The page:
Borj Fes

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A few days ago I sat outside on the patio of the new four story mall that opened in Fes just a couple of months ago. It is without a doubt the most impressive and ambitious commercial retail project attempted in the twenty-five years we have been involved in the life of the city. Sitting there and reflecting on the changes that have taken place in that specific geographical location was a sobering reminder of the inevitably of change and how limited and mistaken my vision has been for what Fes could become.

Borj Fez (I do not know why they do not use the French spelling , Fes) was constructed alongside a primary avenue that connects the so-called Ville Nouvelle with the much older, historical part of the city called the Medina Kadeema. The Medina Kadeema site is the location where the original city began, dating back to the ninth century. The Ville Nouvelle is the more modern part of the city constructed by the French during the time of the Protectorate from 1912 until 1956. The structure sits in a sort of ravine that until a few years ago was used primarily as an area for growing vegetables and herbs such as mint and parsley. The transformation in the last seven or eight years has been incredible.

In addition to the mall which houses 57 stores and boutiques and 11 different restaurants and cafes in its food court, additional new structures flank the mall on each side. The initial construction that perhaps served as a catalyst for this latest development occurred in 2005 when the first McDonald’s opened in Fes. It is located on the uphill side of Borj Fez, while below, a five-star hotel, the Palais Medina, provides a nice symmetrical image for the structures viewed in front of a mountainous background. The practically glitzy appearance of this area stands in stark contrast to what we observed when we moved here in 1986.

My vantage point from the mall provided a scenic view of La Fayette, the area of town where we devoted a significant amount of our time and energy when we lived here those thirty months in the mid-eighties. La Fayette is located at the northern end of Avenue Hassan II, a beautiful palm tree bordered boulevard that runs southward for about two miles. A huge, relatively new fountain with programmed lighting and various water displays provide a stunning display in the center of a large round-about where five streets in addition to the divided avenue have their terminus. Not more than fifty yards from the fountain is the building that housed the bookstore that we operated. It is now the location of an optical shop; however, between us and other owners, an English bookshop occupied that space for more than forty years.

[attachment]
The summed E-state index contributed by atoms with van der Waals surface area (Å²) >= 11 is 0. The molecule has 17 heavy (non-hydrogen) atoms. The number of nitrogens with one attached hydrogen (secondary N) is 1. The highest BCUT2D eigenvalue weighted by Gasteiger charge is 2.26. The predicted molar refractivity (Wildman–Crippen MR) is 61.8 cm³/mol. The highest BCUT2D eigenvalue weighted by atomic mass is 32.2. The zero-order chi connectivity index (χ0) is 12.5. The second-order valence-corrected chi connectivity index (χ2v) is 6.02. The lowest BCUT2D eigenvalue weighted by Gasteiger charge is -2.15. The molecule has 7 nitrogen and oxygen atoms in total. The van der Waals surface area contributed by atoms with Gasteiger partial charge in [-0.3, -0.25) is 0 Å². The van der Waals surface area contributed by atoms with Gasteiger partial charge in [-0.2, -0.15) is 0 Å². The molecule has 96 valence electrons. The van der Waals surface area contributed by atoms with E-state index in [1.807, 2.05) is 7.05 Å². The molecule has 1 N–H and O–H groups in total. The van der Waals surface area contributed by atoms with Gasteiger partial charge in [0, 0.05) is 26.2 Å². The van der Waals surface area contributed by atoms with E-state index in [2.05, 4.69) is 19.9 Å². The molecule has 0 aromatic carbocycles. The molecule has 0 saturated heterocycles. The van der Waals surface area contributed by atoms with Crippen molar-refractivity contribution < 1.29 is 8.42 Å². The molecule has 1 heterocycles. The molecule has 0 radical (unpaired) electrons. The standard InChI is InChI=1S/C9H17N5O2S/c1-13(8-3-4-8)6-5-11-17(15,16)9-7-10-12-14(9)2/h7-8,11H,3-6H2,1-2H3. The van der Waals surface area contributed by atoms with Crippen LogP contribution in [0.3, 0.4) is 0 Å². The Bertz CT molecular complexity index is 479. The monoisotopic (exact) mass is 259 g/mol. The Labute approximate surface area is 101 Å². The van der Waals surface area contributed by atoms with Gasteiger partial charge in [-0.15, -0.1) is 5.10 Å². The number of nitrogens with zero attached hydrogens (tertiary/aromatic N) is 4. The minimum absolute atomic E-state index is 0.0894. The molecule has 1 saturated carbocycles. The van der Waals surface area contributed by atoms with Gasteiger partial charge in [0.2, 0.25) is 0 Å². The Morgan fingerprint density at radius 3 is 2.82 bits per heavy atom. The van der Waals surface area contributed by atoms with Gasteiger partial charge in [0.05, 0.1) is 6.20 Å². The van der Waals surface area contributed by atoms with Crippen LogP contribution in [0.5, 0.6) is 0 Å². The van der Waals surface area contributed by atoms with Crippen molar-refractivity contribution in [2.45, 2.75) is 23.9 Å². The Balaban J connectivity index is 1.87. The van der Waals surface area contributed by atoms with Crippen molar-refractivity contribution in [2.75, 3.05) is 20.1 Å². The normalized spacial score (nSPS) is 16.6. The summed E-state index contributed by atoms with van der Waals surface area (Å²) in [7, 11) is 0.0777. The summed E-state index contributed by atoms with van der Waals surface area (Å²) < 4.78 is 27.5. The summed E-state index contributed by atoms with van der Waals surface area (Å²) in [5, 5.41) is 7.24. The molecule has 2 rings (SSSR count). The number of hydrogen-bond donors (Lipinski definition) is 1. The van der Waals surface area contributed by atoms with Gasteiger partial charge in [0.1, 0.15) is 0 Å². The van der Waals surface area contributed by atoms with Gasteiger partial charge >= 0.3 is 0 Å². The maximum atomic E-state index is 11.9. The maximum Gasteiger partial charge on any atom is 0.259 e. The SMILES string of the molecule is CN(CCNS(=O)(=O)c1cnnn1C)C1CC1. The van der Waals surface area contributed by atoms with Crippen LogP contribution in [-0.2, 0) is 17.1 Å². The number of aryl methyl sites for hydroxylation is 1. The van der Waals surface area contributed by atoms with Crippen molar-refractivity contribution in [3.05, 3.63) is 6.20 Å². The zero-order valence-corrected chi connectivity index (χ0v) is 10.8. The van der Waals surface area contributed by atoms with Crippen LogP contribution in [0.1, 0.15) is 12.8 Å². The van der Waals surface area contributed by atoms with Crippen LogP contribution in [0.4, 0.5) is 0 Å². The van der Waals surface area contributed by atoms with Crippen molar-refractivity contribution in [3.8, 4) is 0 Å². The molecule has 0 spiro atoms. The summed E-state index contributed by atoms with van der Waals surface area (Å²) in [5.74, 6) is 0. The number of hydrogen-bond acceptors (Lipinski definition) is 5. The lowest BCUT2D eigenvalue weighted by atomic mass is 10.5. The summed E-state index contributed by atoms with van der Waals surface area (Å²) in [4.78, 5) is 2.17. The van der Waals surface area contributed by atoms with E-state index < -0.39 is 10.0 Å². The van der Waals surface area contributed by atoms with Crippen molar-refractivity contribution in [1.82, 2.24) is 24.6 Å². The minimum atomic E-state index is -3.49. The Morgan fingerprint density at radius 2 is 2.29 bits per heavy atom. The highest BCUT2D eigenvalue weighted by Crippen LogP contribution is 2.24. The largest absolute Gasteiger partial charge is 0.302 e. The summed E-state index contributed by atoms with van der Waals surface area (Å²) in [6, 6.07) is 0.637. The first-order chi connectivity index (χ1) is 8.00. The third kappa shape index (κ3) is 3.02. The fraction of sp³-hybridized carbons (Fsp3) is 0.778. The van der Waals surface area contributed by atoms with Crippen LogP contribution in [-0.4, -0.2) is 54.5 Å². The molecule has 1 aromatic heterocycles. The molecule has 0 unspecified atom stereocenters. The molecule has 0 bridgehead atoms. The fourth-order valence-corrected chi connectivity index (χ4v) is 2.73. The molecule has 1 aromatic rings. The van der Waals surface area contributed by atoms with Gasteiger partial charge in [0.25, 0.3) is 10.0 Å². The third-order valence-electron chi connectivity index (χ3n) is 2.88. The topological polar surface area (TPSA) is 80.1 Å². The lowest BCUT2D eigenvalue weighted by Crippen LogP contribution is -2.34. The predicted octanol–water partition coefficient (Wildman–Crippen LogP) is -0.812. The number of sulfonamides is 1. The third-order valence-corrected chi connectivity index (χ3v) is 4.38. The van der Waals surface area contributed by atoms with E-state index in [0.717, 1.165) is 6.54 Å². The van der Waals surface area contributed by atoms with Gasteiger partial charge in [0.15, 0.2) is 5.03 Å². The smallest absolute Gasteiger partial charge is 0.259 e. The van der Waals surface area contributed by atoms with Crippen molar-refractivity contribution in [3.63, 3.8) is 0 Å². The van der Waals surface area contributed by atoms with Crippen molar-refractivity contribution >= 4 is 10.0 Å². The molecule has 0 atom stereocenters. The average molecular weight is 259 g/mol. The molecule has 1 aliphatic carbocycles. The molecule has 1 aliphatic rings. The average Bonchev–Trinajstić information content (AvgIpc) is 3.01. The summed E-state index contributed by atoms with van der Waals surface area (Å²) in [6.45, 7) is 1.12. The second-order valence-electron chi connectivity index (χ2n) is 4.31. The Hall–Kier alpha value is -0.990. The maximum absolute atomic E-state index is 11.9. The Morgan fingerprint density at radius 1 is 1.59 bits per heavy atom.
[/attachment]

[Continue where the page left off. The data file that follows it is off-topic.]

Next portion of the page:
Directly across the street and behind another new upscale hotel, Barcelo Fes, sits the Fes Protestant Church. It is one of only two church buildings in the city, the other being a Catholic church. We have many special memories from the past, of special events and special people, who influenced our lives in meaningful ways as we struggled with the challenges of cross-cultural living and attempted to arrive at a deeper personal understanding of our own role in the context in which we lived.

To a certain extent, Denise and I even now confront similar questions. What priority do we give to the time and energy required to maintain a presence here? How do we find a balance between desires and responsibilities to be at home, and the meaning and pleasures we derive from our activities here? Advancing age reminds us that not all decisions about potential alternatives can be delayed too long.

I enjoyed a very nice trip down memory lane for an hour or so as Denise shopped in the new mall. Regardless of the amount of time we might be spending here over the next few years, I am happy that not only we, but the citizens of Fes, have modern developments like Borj Fez to make life more interesting and convenient, and I am happy that a lot more people are employed in this particular part of the city.

Did I mention there is a Burger King at the mall? Like the Austrian employee at Burger King I wrote about back in September, the waiter here who speaks mainly Arabic and French understood our request for a “Whopper Junior Menu” in English, and we appreciated the chance to enjoy our meal in a very pleasant environment, “sur place” as they say.

Fred

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